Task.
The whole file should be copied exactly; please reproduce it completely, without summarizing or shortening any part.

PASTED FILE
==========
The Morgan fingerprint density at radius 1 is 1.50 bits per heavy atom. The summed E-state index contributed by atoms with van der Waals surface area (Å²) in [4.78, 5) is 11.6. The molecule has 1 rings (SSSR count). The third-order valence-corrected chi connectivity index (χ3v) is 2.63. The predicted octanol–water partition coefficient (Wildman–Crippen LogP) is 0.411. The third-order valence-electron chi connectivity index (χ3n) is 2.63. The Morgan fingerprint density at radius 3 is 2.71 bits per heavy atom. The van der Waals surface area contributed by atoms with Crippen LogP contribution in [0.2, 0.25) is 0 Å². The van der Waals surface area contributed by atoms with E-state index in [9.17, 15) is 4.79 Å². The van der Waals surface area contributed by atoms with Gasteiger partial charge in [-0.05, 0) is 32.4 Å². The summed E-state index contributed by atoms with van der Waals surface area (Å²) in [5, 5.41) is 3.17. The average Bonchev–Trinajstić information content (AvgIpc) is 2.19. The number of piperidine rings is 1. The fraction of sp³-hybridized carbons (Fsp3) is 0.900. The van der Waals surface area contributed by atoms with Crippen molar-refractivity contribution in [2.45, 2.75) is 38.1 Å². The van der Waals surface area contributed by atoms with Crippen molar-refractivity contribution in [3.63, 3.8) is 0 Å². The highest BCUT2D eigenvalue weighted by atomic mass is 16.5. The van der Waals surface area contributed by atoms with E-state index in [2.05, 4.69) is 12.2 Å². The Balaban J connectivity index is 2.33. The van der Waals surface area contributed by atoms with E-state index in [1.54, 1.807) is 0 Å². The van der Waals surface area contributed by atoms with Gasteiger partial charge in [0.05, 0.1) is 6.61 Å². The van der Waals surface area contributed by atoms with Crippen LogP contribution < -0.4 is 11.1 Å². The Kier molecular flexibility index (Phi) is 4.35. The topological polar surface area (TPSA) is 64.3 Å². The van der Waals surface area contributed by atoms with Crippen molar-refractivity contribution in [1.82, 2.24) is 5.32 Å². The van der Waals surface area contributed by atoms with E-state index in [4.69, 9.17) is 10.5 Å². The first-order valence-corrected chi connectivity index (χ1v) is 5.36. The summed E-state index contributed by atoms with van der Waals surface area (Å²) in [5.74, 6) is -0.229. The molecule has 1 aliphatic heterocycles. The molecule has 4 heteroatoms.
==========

The Morgan fingerprint density at radius 1 is 1.50 bits per heavy atom. The summed E-state index contributed by atoms with van der Waals surface area (Å²) in [4.78, 5) is 11.6. The molecule has 1 rings (SSSR count). The third-order valence-corrected chi connectivity index (χ3v) is 2.63. The predicted octanol–water partition coefficient (Wildman–Crippen LogP) is 0.411. The third-order valence-electron chi connectivity index (χ3n) is 2.63. The Morgan fingerprint density at radius 3 is 2.71 bits per heavy atom. The van der Waals surface area contributed by atoms with Crippen LogP contribution in [0.2, 0.25) is 0 Å². The van der Waals surface area contributed by atoms with E-state index in [9.17, 15) is 4.79 Å². The van der Waals surface area contributed by atoms with Gasteiger partial charge in [-0.05, 0) is 32.4 Å². The summed E-state index contributed by atoms with van der Waals surface area (Å²) in [5, 5.41) is 3.17. The average Bonchev–Trinajstić information content (AvgIpc) is 2.19. The number of piperidine rings is 1. The fraction of sp³-hybridized carbons (Fsp3) is 0.900. The van der Waals surface area contributed by atoms with Crippen molar-refractivity contribution in [2.45, 2.75) is 38.1 Å². The van der Waals surface area contributed by atoms with Crippen molar-refractivity contribution in [3.63, 3.8) is 0 Å². The highest BCUT2D eigenvalue weighted by atomic mass is 16.5. The van der Waals surface area contributed by atoms with E-state index in [2.05, 4.69) is 12.2 Å². The Balaban J connectivity index is 2.33. The van der Waals surface area contributed by atoms with E-state index in [1.54, 1.807) is 0 Å². The van der Waals surface area contributed by atoms with Gasteiger partial charge in [0.05, 0.1) is 6.61 Å². The van der Waals surface area contributed by atoms with Crippen LogP contribution < -0.4 is 11.1 Å². The Kier molecular flexibility index (Phi) is 4.35. The topological polar surface area (TPSA) is 64.3 Å². The van der Waals surface area contributed by atoms with Crippen molar-refractivity contribution in [1.82, 2.24) is 5.32 Å². The van der Waals surface area contributed by atoms with E-state index in [4.69, 9.17) is 10.5 Å². The first-order valence-corrected chi connectivity index (χ1v) is 5.36. The summed E-state index contributed by atoms with van der Waals surface area (Å²) in [5.74, 6) is -0.229. The molecule has 1 aliphatic heterocycles. The molecule has 4 heteroatoms.